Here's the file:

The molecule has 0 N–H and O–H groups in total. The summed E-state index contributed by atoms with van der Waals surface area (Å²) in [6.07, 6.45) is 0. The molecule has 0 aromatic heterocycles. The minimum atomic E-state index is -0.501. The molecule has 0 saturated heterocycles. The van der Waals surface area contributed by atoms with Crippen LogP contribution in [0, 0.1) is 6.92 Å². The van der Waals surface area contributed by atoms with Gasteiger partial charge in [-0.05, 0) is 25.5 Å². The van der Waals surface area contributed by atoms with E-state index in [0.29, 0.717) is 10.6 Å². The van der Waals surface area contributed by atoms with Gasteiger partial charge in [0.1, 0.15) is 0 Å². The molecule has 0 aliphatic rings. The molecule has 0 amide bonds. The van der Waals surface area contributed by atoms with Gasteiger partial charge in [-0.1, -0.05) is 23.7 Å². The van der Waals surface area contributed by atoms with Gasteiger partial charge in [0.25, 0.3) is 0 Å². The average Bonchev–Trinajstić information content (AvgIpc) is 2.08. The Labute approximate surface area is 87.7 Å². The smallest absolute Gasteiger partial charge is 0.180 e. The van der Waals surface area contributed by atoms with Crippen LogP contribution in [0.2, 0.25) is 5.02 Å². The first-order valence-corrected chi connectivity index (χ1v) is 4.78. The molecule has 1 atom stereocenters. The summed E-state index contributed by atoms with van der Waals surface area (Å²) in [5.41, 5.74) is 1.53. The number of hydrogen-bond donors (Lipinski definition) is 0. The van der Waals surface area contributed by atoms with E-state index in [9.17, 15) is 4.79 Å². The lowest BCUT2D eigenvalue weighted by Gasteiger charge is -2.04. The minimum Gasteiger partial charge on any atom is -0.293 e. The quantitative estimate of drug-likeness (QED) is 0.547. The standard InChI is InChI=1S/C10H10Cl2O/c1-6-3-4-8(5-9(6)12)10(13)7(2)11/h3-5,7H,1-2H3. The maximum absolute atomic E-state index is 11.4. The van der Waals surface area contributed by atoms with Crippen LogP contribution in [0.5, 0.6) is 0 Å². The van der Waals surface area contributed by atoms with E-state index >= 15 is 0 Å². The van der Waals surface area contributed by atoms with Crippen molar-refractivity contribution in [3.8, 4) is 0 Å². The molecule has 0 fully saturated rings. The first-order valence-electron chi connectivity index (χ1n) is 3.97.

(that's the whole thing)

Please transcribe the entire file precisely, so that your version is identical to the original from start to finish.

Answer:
The molecule has 0 N–H and O–H groups in total. The summed E-state index contributed by atoms with van der Waals surface area (Å²) in [6.07, 6.45) is 0. The molecule has 0 aromatic heterocycles. The minimum atomic E-state index is -0.501. The molecule has 0 saturated heterocycles. The van der Waals surface area contributed by atoms with Crippen LogP contribution in [0, 0.1) is 6.92 Å². The van der Waals surface area contributed by atoms with Gasteiger partial charge in [-0.05, 0) is 25.5 Å². The van der Waals surface area contributed by atoms with E-state index in [0.29, 0.717) is 10.6 Å². The van der Waals surface area contributed by atoms with Gasteiger partial charge in [0.1, 0.15) is 0 Å². The molecule has 0 aliphatic rings. The molecule has 0 amide bonds. The van der Waals surface area contributed by atoms with Gasteiger partial charge in [-0.1, -0.05) is 23.7 Å². The van der Waals surface area contributed by atoms with Gasteiger partial charge in [0.25, 0.3) is 0 Å². The average Bonchev–Trinajstić information content (AvgIpc) is 2.08. The Labute approximate surface area is 87.7 Å². The smallest absolute Gasteiger partial charge is 0.180 e. The van der Waals surface area contributed by atoms with Crippen LogP contribution in [0.2, 0.25) is 5.02 Å². The first-order valence-corrected chi connectivity index (χ1v) is 4.78. The molecule has 1 atom stereocenters. The summed E-state index contributed by atoms with van der Waals surface area (Å²) in [5.41, 5.74) is 1.53. The number of hydrogen-bond donors (Lipinski definition) is 0. The van der Waals surface area contributed by atoms with E-state index in [9.17, 15) is 4.79 Å². The lowest BCUT2D eigenvalue weighted by Gasteiger charge is -2.04. The minimum Gasteiger partial charge on any atom is -0.293 e. The quantitative estimate of drug-likeness (QED) is 0.547. The standard InChI is InChI=1S/C10H10Cl2O/c1-6-3-4-8(5-9(6)12)10(13)7(2)11/h3-5,7H,1-2H3. The maximum absolute atomic E-state index is 11.4. The van der Waals surface area contributed by atoms with Crippen LogP contribution in [0.5, 0.6) is 0 Å². The van der Waals surface area contributed by atoms with E-state index >= 15 is 0 Å². The van der Waals surface area contributed by atoms with Crippen molar-refractivity contribution in [3.8, 4) is 0 Å². The molecule has 0 fully saturated rings. The first-order valence-electron chi connectivity index (χ1n) is 3.97.